This week on HST


HST Programs: July 11, 2011 - July 17, 2011

Program Number Principal Investigator Program Title
12071 Julianne Dalcanton, University of Washington A Panchromatic Hubble Andromeda Treasury - I
12074 Julianne Dalcanton, University of Washington A Panchromatic Hubble Andromeda Treasury - I
12099 Adam Riess, The Johns Hopkins University Supernova Follow-up for MCT
12100 Marc Postman, Space Telescope Science Institute Through a Lens, Darkly - New Constraints on the Fundamental Components of the Cosmos
12104 Marc Postman, Space Telescope Science Institute Through a Lens, Darkly - New Constraints on the Fundamental Components of the Cosmos
12166 Harald Ebeling, University of Hawaii A Snapshot Survey of The Most Massive Clusters of Galaxies
12184 Xiaohui Fan, University of Arizona A SNAP Survey for Gravitational Lenses Among z~6 Quasars
12192 James T. Lauroesch, University of Louisville Research Foundation, Inc. A SNAPSHOT Survey of Interstellar Absorption Lines
12193 Jae-Woo Lee, Sejong University Globular clusters as galaxy building blocks
12209 Adam S. Bolton, University of Utah A Strong Lensing Measurement of the Evolution of Mass Structure in Giant Elliptical Galaxies
12210 Adam S. Bolton, University of Utah SLACS for the Masses: Extending Strong Lensing to Lower Masses and Smaller Radii
12215 Nancy R. Evans, Smithsonian Institution Astrophysical Observatory Searching for the Missing Low-Mass Companions of Massive Stars
12224 Naveen A. Reddy, University of California - Riverside Measuring the Stellar Populations of Individual Lyman Alpha Emitters During the Epoch of Peak Star Formation
12228 Glenn Schneider, University of Arizona Probing for Exoplanets Hiding in Dusty Debris Disks: Inner {<10 AU} Disk Imaging, Characterization, and Exploration
12248 Jason Tumlinson, Space Telescope Science Institute How Dwarf Galaxies Got That Way: Mapping Multiphase Gaseous Halos and Galactic Winds Below L*
12258 Karl D. Gordon, Space Telescope Science Institute The Environmental Dependence of Ultraviolet Dust Extinction Curves in the Small Magellanic Cloud
12259 Wei-Chun Jao, Georgia State University Research Foundation A Mysterious Unseen Companion Lurking at 30 Parsecs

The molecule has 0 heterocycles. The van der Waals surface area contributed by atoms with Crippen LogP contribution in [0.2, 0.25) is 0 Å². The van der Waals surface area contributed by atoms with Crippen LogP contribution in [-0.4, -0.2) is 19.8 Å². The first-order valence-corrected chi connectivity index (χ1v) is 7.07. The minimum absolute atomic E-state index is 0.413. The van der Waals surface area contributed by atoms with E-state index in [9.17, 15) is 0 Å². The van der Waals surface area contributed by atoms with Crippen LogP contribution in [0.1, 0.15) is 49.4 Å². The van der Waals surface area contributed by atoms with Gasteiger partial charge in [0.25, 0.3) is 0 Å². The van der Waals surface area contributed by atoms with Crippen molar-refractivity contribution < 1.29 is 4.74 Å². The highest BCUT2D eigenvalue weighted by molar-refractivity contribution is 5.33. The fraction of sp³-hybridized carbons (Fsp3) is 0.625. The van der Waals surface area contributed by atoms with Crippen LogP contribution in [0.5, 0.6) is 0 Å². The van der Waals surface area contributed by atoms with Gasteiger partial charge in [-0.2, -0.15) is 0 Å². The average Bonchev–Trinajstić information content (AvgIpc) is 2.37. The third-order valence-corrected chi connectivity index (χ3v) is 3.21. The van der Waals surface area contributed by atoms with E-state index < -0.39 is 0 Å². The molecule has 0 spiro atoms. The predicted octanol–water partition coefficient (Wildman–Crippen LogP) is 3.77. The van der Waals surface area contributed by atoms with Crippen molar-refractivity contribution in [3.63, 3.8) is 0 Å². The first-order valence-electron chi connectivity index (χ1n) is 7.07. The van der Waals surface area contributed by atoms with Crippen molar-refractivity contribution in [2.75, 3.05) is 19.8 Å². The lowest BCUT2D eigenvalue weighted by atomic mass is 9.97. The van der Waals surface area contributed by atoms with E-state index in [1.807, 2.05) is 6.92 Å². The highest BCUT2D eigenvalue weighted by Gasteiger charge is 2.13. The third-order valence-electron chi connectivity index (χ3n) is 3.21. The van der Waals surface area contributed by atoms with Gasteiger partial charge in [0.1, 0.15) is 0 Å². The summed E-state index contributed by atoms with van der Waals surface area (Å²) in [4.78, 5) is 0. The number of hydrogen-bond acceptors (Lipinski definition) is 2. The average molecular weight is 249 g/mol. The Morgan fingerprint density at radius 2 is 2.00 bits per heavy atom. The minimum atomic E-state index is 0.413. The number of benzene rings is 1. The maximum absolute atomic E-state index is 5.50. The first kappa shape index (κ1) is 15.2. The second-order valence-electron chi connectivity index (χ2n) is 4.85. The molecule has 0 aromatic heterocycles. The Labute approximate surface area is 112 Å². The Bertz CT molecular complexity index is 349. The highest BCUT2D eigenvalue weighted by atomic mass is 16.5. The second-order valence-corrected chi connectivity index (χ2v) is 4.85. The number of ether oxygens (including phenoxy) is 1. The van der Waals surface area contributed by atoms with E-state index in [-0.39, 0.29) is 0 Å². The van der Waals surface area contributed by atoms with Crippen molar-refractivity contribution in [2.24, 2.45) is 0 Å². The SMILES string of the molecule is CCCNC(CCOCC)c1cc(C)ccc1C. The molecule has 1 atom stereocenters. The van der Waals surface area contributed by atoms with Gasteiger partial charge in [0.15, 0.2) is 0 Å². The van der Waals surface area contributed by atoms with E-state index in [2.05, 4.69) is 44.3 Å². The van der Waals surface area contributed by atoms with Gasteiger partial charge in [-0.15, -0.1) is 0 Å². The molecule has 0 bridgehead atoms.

12260 Roderick M. Johnstone, University of Cambridge Probing Intermediate Ionization Gas in the Perseus and Virgo Clusters
12262 Justyn R. Maund, University of Copenhagen, Niels Bohr Institute Stellar Forensics II: A post-explosion view of the progenitors of core-collapse supernovae
12268 Ian U. Roederer, Carnegie Institution of Washington Production of the Heavy Elements in the Universe
12271 William B. Sparks, Space Telescope Science Institute Probing the Physics of Gas in Cool Core Clusters: Virgo
12272 Christy A. Tremonti, University of Wisconsin - Madison Testing Feedback: Morphologies of Extreme Post-starburst Galaxies
12283 Matthew A. Malkan, University of California - Los Angeles WFC3 Infrared Spectroscopic Parallel Survey {WISP}: A Survey of Star Formation Across Cosmic Time
12286 Hao-Jing Yan, University of Missouri - Columbia Hubble Infrared Pure Parallel Imaging Extragalactic Survey {HIPPIES}
12287 Scott D. Friedman, Space Telescope Science Institute Constraining Models of Deuterium Depletion and Galactic Chemical Evolution with Improved Measurements of D/H
12289 J. Christopher Howk, University of Notre Dame A COS Snapshot Survey for z < 1.25 Lyman Limit Systems
12292 Tommaso L. Treu, University of California - Santa Barbara SWELLS: doubling the number of disk-dominated edge-on spiral lens galaxies
12293 John A. Biretta, Space Telescope Science Institute High-Precision Proper Motions in the M87 Jet
12324 C. S. Kochanek, The Ohio State University The Temperature Profiles of Quasar Accretion Disks
12372 Ming Sun, The University of Virginia A hot X-ray tail from a transforming galaxy in A3627

Selected highlights

GO 12071: A Panchromatic Hubble Andromeda Treasury